G Wiley, please explain this to me... the operators take millions of gallons of clean, fresh water (and add things to it) per frack job and then pump it deep under ground. Depending on the geology, and operational requirements, somewhere between 30 - 70% is not retrieved. If we believe what the industry says that fluid does not migrate into other geological formations nor aquifers.... it stays trapped down there.... for ever. So that's millions of gallons of fresh, clean water, totally removed from the eco-system and aquifers... for ever. Unlike the comparison the industry and government uses of watering golf courses, where the water remains in the water-cycle... the industry says that fluid remains down there... for ever. The returned fluid is laced with heavy metals and NORMS, and the industry tells us whatever is intentionally returned to surface has to be processed and the rest stay down there. Without taking into account the risk of water contamination through migration pathways, our water supplies will be endangered... because cumulatively, trillions of gallons of water are needed for thousands of frack jobs. And guess what, cumulatively that mean millions and millions of gallons of water are totally removed from the water-system.... yep, for ever. just-no-one
  • Score: 0

5:02pm Wed 30 Jul 14

G Wiley says...

@just-no-one...

road_rager raised the question of water supplies being poisoned, which I queried and you have not denied and you now switch to another favourite topic raised by 'Gasland The Movie'.

In another recent post I posed the question 'how much formal scientific education and actual knowledge of fracking does a typical protester have?'

Your response, with use of 'big numbers' such as millions, billions and trillions (where are the zillions?) without putting them into context, just shows the typical level of scaremongering and misinformation spread by the eco-activist anti-fracking protesters that we have come to expect.

Checking the Wikipedia article on fracking it states "DEFRA data indicates the amount of water abstracted nationally, at around 16 billion cubic metres. The DECC report shows the usage expected for fracking a well. It is equivalent to watering a golf course for a month. A 2011 report from the Tyndall Centre estimates that to support a 9 billion bcm/year industry, between 1.25 to 1.65 million cubic metres would be needed annually, which amounts to 0.01% of the total water abstraction nationally. This does not mean however that there could not be shortages locally at certain times.".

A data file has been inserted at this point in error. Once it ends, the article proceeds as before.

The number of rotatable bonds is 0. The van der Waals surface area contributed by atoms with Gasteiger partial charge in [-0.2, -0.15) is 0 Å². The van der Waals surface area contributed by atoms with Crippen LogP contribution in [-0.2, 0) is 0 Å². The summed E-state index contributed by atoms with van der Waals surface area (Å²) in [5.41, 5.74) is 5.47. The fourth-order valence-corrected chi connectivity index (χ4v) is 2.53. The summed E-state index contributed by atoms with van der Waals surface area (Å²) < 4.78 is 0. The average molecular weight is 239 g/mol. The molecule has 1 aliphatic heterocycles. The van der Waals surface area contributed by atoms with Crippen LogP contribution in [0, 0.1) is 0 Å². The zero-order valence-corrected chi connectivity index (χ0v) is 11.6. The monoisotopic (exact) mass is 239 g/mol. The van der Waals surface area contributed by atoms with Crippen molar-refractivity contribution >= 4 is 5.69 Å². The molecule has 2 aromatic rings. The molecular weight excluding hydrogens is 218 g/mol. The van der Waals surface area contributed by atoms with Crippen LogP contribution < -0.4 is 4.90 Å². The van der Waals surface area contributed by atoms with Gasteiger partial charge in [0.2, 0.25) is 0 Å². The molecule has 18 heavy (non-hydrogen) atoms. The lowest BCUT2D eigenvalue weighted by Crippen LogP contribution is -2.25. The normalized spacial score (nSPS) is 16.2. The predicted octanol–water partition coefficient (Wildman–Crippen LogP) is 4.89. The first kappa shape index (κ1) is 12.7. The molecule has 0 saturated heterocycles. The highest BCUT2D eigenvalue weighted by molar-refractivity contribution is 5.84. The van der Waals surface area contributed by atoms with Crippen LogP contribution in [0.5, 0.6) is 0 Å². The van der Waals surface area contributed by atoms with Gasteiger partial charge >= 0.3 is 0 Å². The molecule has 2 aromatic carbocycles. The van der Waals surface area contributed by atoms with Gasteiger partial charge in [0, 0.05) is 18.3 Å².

1.65 million cubic metres is about 362 million gallons.

So yes - the water used sounds a lot, but in fact it is minimal compared to the amount we extract regularly.

How about all the dangers of tremors (all those so far are only really detectable by seismographs) or the poisonous methane missions (methane is not poisonous) that the frackophobes keep raising?

So please stop generating FUD and learn to provide some real quantitative analysis and find out some real facts about fracking.
@just-no-one... road_rager raised the question of water supplies being poisoned, which I queried and you have not denied and you now switch to another favourite topic raised by 'Gasland The Movie'. In another recent post I posed the question 'how much formal scientific education and actual knowledge of fracking does a typical protester have?' Your response, with use of 'big numbers' such as millions, billions and trillions (where are the zillions?) without putting them into context, just shows the typical level of scaremongering and misinformation spread by the eco-activist anti-fracking protesters that we have come to expect. Checking the Wikipedia article on fracking it states "DEFRA data indicates the amount of water abstracted nationally, at around 16 billion cubic metres. The DECC report shows the usage expected for fracking a well. It is equivalent to watering a golf course for a month. A 2011 report from the Tyndall Centre estimates that to support a 9 billion bcm/year industry, between 1.25 to 1.65 million cubic metres would be needed annually, which amounts to 0.01% of the total water abstraction nationally. This does not mean however that there could not be shortages locally at certain times.". 1.65 million cubic metres is about 362 million gallons. So yes - the water used sounds a lot, but in fact it is minimal compared to the amount we extract regularly. How about all the dangers of tremors (all those so far are only really detectable by seismographs) or the poisonous methane missions (methane is not poisonous) that the frackophobes keep raising? So please stop generating FUD and learn to provide some real quantitative analysis and find out some real facts about fracking. G Wiley
  • Score: 2